An important meeting of Lib Dem MPs last night. Opinion has hardened in a number of areas:
Vince made his first intervention – in favour of the Tories So far Cable has kept his powder dry. He’s a former Labour man. But last night he acknowledged that those arguing for a Tory deal were probably right. (There was a wise crack about feeling he was being “set up” to wield the public spending axe.) As a senior figure representing the old-SDP wing, this is a significant development.
Labour need to make a much better offer There was some surprise at both the tenor and the substance of the negotiations with Labour. While Mandelson and Adonis seemed mustard keen on a deal, the others, particularly Balls and Miliband, showed much less enthusiasm. Whether on electoral reform or policy, the first formal meeting suggested they were well short of the Lib Dem policy shopping list. Danny Alexander and David Laws both conveyed this message to the meeting. The MPs demanded to hear if the other two negotiators agreed — and they did. Today’s Labour meeting will be crucial but there is a mountain to climb.
Opinion hardened towards backing a Tory deal There are powerful and senior figures in the party singing the praises of a Lib-Lab deal. It is a faction — including all the former leaders — that can’t quite resist the opportunity to realise Jo Grimond’s dream of a uniting Britain’s progressive forces. But the younger generation are less convinced. All of them would be more comfortable with a Labour deal. But there are worries about legitimacy, about Labour’s ability to deliver, about the good faith of Labour’s Medusa-like leadership. The middle ground is to explore all avenues with Labour. But the mood is with a Tory deal.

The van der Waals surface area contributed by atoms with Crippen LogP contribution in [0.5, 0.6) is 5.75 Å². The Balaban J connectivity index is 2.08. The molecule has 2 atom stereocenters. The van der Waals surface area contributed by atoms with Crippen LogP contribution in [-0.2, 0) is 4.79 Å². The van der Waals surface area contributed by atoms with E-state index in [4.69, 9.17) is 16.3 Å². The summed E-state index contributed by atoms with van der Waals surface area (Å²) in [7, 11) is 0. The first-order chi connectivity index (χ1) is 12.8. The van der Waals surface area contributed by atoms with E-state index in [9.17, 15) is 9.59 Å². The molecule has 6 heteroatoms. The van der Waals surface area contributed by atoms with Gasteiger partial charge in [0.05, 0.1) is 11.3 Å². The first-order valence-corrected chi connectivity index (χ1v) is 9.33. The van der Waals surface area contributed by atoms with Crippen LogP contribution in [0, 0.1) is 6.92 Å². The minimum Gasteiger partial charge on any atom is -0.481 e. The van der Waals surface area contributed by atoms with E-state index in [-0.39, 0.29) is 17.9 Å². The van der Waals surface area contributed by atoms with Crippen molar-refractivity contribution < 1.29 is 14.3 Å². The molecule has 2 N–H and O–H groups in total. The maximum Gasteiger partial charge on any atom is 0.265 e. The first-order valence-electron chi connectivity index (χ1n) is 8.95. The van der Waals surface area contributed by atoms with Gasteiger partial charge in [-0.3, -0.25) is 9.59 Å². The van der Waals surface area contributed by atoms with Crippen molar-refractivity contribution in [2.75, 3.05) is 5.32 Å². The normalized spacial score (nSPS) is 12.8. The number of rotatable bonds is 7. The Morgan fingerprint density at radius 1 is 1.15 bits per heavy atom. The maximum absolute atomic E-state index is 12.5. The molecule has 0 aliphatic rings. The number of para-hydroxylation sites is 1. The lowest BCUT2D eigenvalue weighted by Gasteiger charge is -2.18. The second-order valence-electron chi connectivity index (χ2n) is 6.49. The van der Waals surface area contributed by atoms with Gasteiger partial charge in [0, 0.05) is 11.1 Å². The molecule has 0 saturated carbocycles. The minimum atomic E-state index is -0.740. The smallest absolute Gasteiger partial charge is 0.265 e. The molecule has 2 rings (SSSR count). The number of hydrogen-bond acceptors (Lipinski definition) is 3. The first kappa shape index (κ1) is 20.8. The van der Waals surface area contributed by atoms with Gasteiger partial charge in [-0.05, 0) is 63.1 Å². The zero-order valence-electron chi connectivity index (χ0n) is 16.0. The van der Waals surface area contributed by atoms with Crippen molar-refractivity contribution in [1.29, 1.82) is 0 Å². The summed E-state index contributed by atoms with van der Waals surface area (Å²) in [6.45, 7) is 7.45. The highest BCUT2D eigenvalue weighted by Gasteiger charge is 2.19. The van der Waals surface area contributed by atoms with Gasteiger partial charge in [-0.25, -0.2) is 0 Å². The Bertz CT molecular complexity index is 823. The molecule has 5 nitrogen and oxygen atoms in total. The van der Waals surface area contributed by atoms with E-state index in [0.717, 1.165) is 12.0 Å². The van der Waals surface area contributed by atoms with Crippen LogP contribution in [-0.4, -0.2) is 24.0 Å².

It is coalition or nothing This is the most sudden shift. Last night hardly anyone spoke up for the merits of a “confidence and supply” deal, which had been the pre-election favourite from Clegg’s team down. It is “in for a penny in for a pound”. There is an understandable sensitivity to appearing impotent — the MPs suffer being teased on a daily basis about a vote for the party being wasted. Some of them have had enough of long internal debates about Lib Dem policies that never see the light of day. They think most power is exercised by ministers in day-to-day decisions, rather than legislation. The danger is that no one notices what influence the junior partner brings to bear in a coalition.
There’s likely to be a special conference There is a joint meeting of the Federal Executive and parliamentary party later today. If nine committee members or 15 MPs oppose the deal, then there needs to be a two-thirds majority of the Special Conference of delegates, which is likely to be held this weekend. If Clegg wins backing from his MPs and the Fed, then he won’t need anything else. But there’s likely to be a special conference anyway, to bind in the party. The key point is that it would only need a simple majority — meaning the deal is likely to sail through.